This article from Mark Taylor, Partner, Beringea and ProVen Legacy, originally appeared in full in the FT Adviser – How to carry out inter-generational planning
The UK is facing an inheritance tax time bomb. The ‘Baby Boomer’ generation is approaching retirement age, and many have parents in good health as well as children or grandchildren who they want to help financially. As a result, many families are facing the prospect of having to plan for not one but two inheritance tax (IHT) bills over the next 10 years.
It‘s natural for parents to want to pass on their hard-earned assets to their families. Increasingly many are looking to spread the load of inheritance across generations. For example, a recent Royal London survey predicted that grandparents helping younger family members financially, before and after they die, could result in a potential ‘cascading wall of wealth’ worth as much as £ £400 billion.
However, while these families may consider themselves comfortable, many may not be aware that they fall into a bracket of wealth that means they may be liable to pay significant amounts of IHT. With allowances frozen since 2009 and asset values rocketing, individuals are facing a perfect storm of factors that have increased the value of their estates, but may also reduce the amount they are able to pass on. This is not tax-driven, it is not an attempt by the government to take money out of people’s pockets, it is simply because the number of people with assets above the threshold has dramatically increased.
To solve this problem, we need to understand why many families may not realise they are affected. The reason for this potential IHT spike is largely due to the record rises in house prices – which has drastically increased the number of individuals liable. Overall, the average cost of a house has increased 34 per cent since 2009. There is also the value of other assets individuals may own. Take the FTSE 100, which opened in 2009 at 4,434 and at the time of writing is at 7,414, an increase of more than 67 per cent. Individuals with even a relatively small portfolio of stock market investments may not realise that, combined with their other assets, they are above the IHT threshold.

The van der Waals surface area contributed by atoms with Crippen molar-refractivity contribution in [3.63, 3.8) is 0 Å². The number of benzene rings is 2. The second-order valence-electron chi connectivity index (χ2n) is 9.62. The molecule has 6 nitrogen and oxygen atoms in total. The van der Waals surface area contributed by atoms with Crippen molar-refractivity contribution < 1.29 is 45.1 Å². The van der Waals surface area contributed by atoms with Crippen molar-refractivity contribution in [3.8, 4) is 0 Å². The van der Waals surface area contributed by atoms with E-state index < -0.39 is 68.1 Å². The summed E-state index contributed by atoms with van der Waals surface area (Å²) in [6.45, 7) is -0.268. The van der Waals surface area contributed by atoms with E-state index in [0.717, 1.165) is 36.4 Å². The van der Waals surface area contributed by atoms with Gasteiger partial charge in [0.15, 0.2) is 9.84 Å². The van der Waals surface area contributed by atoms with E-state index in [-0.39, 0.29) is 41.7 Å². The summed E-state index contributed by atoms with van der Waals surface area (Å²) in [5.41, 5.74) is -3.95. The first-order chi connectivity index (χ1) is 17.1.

For consumers, this is a major area of education. There is a lot of misunderstanding among even informed consumers about what an individual’s IHT allowance is. Many people believe that a couple’s joint allowance is £1 million. In fact, it will only reach that in 2020. Many do not realise that these allowances are dependent on owning or having owned a property, so if the majority of wealth is in other assets, such as stocks and shares, individuals may be liable for more than they think. There is also a lack of understanding that these allowances can only be transferred to a spouse or partner, and that they only apply if the estate is inherited by a direct descendant. This crucially means those who would like to leave their estate to people other than their children, will lose out on any IHT property relief. In addition some people may not realise that the property allowance is also tapered for estates worth more than £2 million – reducing a couple’s IHT free £1 million by £1 for every £2 over the threshold.
While more than a third of over-55s are concerned about IHT, only one in five has actually sought financial advice to help them reduce their potential tax bill. As a result, too few of people are making use of the variety of tools that can help reduce the bill that family and friends may face. Add to that the fact that many in this generation are still caring for both parents and children or children and grandchildren. To solve this there is a need for more financial education, IFAs can play an important role in this however, they need to do more to reach all generations rather than focusing on the older age groups.
So, how can IFAs help parents and grandparents mitigate inheritance tax while supporting their children and grandchildren now, as well as protecting their own financial security?
There are a number of financial tools both the well-known and some that this group may not be aware of, such as Agricultural and Business Property Relief.